DOTW: Widow’s Kiss

Posted by Anita on 11.02.07 8:59 AM

(c)2007 AEC  ** ALL rights reservedDia de Los Muertos, or the Day of the Dead, is a bit of a misnomer, especially in Mexico where the festivities are often spread out over two or more days. Like most Latino holidays of a spiritual sort, this fiesta integrates indigenous traditions alongside Catholic feasts, blending traditional pre-Hispanic ancestor worship with the Europeans’ All Saints Day and All Souls Day. Children and other innocents are remembered on November 1, and those who died as adults are honored the next day and night. As someone for whom death is a relatively fresh memory, setting aside a few days to remember those we have lost seems eminently wise, a useful way of mourning together and acknowledging individual loss as part of a universal experience.

The celebration — somehow more intimate and yet more festive than Halloween — gives people time to openly remember their dearly departed, and many Mexican and Mexican-American families erect memorial altars in their homes. These ofrendas typically feature a photo of the deceased surrounded by candles, glasses of water, vases of marigolds, small statues of saints or skeletons, decorated sugar skulls, and plenty of food. In addition to the rich bread known as pan de muerto, altar offerings often include moles or other fragrant dishes, bottles of beer or tequila, and other treats to tempt the spirits of the departed to return for a visit home.

Not far from our house, the streets around 24th and Mission are filled with shoppers stocking their altars: The craft stores sell skeleton figurines and papel picado, the florists put out bunches and buckets of marigolds, the panaderias set up tables of pan de muertos on the sidewalk, and the smell of incense fills the air. The mood is festive and the decorations colorful, and tonight, there’ll be a festive parade through the heart of the Mission. What a civilized way to celebrate life’s ultimate certainty.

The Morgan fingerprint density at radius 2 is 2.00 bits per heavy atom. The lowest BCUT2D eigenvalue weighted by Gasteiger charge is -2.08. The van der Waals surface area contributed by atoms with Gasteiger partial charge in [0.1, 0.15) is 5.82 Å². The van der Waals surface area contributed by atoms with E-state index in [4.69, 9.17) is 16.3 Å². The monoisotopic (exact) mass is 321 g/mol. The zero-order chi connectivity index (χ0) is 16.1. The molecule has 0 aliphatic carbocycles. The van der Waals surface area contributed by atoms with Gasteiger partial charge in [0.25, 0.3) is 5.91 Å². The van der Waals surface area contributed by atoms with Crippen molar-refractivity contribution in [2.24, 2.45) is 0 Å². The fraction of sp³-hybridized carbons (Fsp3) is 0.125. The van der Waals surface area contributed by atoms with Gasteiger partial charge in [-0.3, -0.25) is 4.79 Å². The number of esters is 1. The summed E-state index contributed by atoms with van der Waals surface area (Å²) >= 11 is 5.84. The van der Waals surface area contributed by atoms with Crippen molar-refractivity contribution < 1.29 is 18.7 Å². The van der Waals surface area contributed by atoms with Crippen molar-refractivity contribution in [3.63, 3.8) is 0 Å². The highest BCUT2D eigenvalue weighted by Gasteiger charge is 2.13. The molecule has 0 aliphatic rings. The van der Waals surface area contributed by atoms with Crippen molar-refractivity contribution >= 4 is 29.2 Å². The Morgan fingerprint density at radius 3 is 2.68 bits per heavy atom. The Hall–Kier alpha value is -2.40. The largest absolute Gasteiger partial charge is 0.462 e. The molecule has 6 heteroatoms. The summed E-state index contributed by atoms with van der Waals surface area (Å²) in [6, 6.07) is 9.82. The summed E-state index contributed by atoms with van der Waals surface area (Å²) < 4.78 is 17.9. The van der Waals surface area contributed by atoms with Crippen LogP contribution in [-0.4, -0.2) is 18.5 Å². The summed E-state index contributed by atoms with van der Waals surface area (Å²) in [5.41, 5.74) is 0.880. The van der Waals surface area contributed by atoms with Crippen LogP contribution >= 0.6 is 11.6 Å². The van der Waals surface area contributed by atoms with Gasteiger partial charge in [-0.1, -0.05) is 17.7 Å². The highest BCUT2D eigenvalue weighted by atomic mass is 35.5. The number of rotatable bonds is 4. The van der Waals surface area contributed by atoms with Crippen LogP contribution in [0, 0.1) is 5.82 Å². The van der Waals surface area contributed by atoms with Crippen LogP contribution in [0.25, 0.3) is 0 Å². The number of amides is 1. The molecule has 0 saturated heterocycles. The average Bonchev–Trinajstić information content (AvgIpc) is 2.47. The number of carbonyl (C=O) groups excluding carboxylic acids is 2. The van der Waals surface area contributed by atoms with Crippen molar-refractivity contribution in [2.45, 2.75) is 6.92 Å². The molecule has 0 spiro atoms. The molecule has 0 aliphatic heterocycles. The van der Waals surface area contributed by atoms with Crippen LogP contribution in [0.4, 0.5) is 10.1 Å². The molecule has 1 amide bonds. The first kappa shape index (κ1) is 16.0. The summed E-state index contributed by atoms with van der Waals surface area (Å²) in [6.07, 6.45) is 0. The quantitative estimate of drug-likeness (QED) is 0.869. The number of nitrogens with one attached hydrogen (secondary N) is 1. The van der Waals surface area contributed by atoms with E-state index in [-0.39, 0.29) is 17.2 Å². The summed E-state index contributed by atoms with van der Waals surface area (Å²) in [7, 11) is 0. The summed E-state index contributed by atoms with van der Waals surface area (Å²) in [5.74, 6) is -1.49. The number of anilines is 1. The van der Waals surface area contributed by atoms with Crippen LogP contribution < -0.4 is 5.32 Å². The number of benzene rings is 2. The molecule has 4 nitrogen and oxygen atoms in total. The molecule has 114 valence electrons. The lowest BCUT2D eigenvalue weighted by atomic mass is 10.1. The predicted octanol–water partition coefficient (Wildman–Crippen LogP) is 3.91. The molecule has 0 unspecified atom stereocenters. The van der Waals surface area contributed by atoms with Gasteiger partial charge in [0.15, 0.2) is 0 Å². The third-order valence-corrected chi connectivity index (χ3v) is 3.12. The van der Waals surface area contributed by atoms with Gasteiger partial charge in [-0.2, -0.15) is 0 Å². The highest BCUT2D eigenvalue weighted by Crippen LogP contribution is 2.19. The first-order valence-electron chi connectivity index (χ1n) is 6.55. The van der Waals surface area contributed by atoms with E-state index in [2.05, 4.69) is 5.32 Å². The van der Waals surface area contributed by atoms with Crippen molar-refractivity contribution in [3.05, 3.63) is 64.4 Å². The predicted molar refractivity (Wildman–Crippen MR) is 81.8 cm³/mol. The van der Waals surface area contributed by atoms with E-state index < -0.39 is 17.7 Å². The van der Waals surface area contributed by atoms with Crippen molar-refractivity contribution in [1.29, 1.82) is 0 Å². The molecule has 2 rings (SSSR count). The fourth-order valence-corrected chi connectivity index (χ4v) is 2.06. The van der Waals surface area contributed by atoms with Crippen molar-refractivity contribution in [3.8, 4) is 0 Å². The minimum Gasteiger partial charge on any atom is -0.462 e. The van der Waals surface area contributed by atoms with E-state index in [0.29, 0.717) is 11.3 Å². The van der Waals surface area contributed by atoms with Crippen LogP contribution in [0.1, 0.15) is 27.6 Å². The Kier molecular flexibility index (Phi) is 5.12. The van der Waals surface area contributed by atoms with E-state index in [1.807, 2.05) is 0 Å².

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One of the most recognizable symbols of the fiesta is La Calavera de la Catrina, the fancy-lady skeleton. As with many macabre figures in Mexican folk art, La Catrina serves as a reminder that death comes for us all, even the well-to-do and the beautiful. But La Catrina doesn’t let her mortality stand in the way of a good time: She dons her best plumed hat and heads out for a jaunty stroll. Although La Catrina is, herself, dead, she looks so much like a storybook widow-in-black that it’s hard to remember that she’s actually the deceased, not the mourner. No wonder she feels so festive! If you catch her in the right moment, she might just give you a…

Widow’s Kiss
1-1/4 oz Calvados or other apple brandy
3/4 oz Benedictine
3/4 oz yellow Chartreuse
2 dashes aromatic bitters

Stir all ingredients with ice, then strain into a chilled cocktail glass. Garnish with a brandied cherry, or a sugar skull.

Drink of the Week, drinks, holidays & occasions, recipes, The Mission


Dark Days dines out

Posted by Anita on 11.01.07 8:12 AM

(c)2007 AEC  ** ALL rights reservedThe Bay Area is blessed not only with an abundance of seasonal, local, sustainable food, but also with a cadre of chefs who have jumped on the locavore bandwagon with both feet. In fact, many of the places we eat on a regular basis have been actively supporting some of our favorite local farmers for even longer than we have.

A few weeks ago, we were chatting with our server at Range, marveling at how they always have such spectacular beef. (And pork, and fish… but I digress.) “Oh, yeah,” he countered, “They get it from a local outfit called Prather Ranch.”